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Abrams v. Walker

October 10, 2002

MARTIN ABRAMS, PLAINTIFF-APPELLANT,
v.
KENT WALKER, DEFENDANT-APPELLEE.



Appeal from the United States District Court for the Northern District of Illinois, Eastern Division. No. 00C5768--Suzanne B. Conlon, Judge.

Before Coffey, Easterbrook, and Diane P. Wood, Circuit Judges.

The opinion of the court was delivered by: Coffey, Circuit Judge.

ARGUED FEBRUARY 19, 2002

Martin Abrams ("Abrams") is an attorney in Illinois who alleges that his civil rights were violated when he was arrested by Illinois State Trooper Kent Walker ("Walker") when Walker was conducting a traffic stop in the fall of 1998. The district court granted Walker's motion for summary judgment, and Abrams appeals. We affirm.

I. FACTUAL BACKGROUND

While many factual issues are disputed in this case, the record is clear on several basic points. On the evening of October 13, 1998, Abrams left the Boone County Courthouse with Trent Forte ("Forte"), his client. Abrams, having some concerns about potential police misconduct, told Forte that Abrams would follow him on the road back to Chicago. Shortly after entering the Northwest Tollway, Forte was stopped by Trooper Walker. Walker, in full uniform, exited his marked squad car and approached Forte's car.

Noticing that Forte had been stopped, Abrams pulled his car onto the highway shoulder, backed up, parked in front of Forte, exited his car, and approached Walker. Abrams identified himself as Forte's attorney and questioned Walker's decision to pull Forte over. Turning his attention from Forte's vehicle, Walker explained that he was going to issue tickets to Forte for following too closely, having an obstructed windshield, and not wearing a seatbelt. Walker then instructed Abrams to return to his vehicle and warned him that his failure to comply would result in Walker issuing tickets to Abrams.

Abrams admits that he refused to obey Walker's order, even though he was aware it was being issued by a uniformed officer of the peace engaged in the performance of his duties, and even after that order was repeated. Walker then informed Abrams that he was being issued tickets, whereupon Abrams both announced and manifested his intent to flee in his vehicle. While trying to stop him from leaving, Walker found a knife in Abrams' car, which he then put on the roof of Abrams' car. Abrams subsequently retrieved the knife once Walker had returned to his squad car to call for backup. Though Abrams disputes Walker's assertion that Walker warned Abrams not to touch the weapon, Abrams admits that he retrieved the weapon moments after Walker had removed it from his reach and informed him that he was going to be arrested for the unlawful use of a weapon. In all, Abrams' actions had the effect of interrupting and delaying Walker's traffic stop of Forte.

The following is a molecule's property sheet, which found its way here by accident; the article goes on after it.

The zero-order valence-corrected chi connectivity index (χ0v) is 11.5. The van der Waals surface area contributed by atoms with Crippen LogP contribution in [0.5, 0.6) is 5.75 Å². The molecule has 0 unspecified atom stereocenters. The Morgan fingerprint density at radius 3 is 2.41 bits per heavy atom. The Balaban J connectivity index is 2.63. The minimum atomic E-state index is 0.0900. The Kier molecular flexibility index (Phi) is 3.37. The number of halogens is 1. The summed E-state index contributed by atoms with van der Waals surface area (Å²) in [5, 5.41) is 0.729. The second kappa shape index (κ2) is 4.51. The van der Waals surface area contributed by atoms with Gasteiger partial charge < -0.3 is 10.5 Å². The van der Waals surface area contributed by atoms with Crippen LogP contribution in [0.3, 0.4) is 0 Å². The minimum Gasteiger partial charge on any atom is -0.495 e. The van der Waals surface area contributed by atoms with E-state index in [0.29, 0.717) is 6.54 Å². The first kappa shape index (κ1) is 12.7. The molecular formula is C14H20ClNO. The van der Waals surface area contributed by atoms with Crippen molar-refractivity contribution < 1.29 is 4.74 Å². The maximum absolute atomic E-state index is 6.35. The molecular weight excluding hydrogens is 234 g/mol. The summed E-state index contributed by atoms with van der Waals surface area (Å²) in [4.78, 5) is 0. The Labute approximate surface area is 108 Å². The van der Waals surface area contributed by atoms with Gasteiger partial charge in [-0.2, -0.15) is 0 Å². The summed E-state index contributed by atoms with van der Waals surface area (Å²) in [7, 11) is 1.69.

Abrams was then taken into custody. Though the parties dispute the extent of Abrams' cooperation with Walker as the latter was placing the former in handcuffs, Abrams was eventually charged with obstructing a police officer and resisting arrest under 720 ILCS 5/31-1(a)(2000). Abrams was also charged with two minor traffic offenses (i.e., improper parking and improper backing). (Abrams was not charged with the felony, as the state attorney's office did not approve the charges.) Abrams appeared as a defendant in a state court criminal bench trial on these charges in February 2000, and, represented by counsel, testified in his own defense, and was found not guilty.

II. PROCEDURAL POSTURE

On September 19, 2000, Abrams filed a federal complaint against Walker in his individual capacity under both federal and state law, alleging that Walker had engaged in malicious prosecution and that Walker had retaliated against him for exercising his First Amendment rights. *fn1 On November 28, 2000, Abrams filed an amended complaint in which he dropped the state law claim, reasserted the malicious prosecution claim under 42 U.S.C. § 1983, and raised claims for violations of his First and Sixth Amendment rights also pursuant to § 1983. *fn2

On February 23, 2001, Walker filed a motion for summary judgment. In his answer to Walker's summary judgment motion, Abrams abandoned his Sixth Amendment claim. On April 9, 2001, the district court granted summary judgment in Walker's favor. The district court granted Walker's summary judgment motion on both counts, holding (1) that Walker had probable cause to arrest Abrams for obstructing a police officer and thus Abrams could not support a malicious prosecution claim; and (2) that Abrams never engaged in any protected First Amendment speech.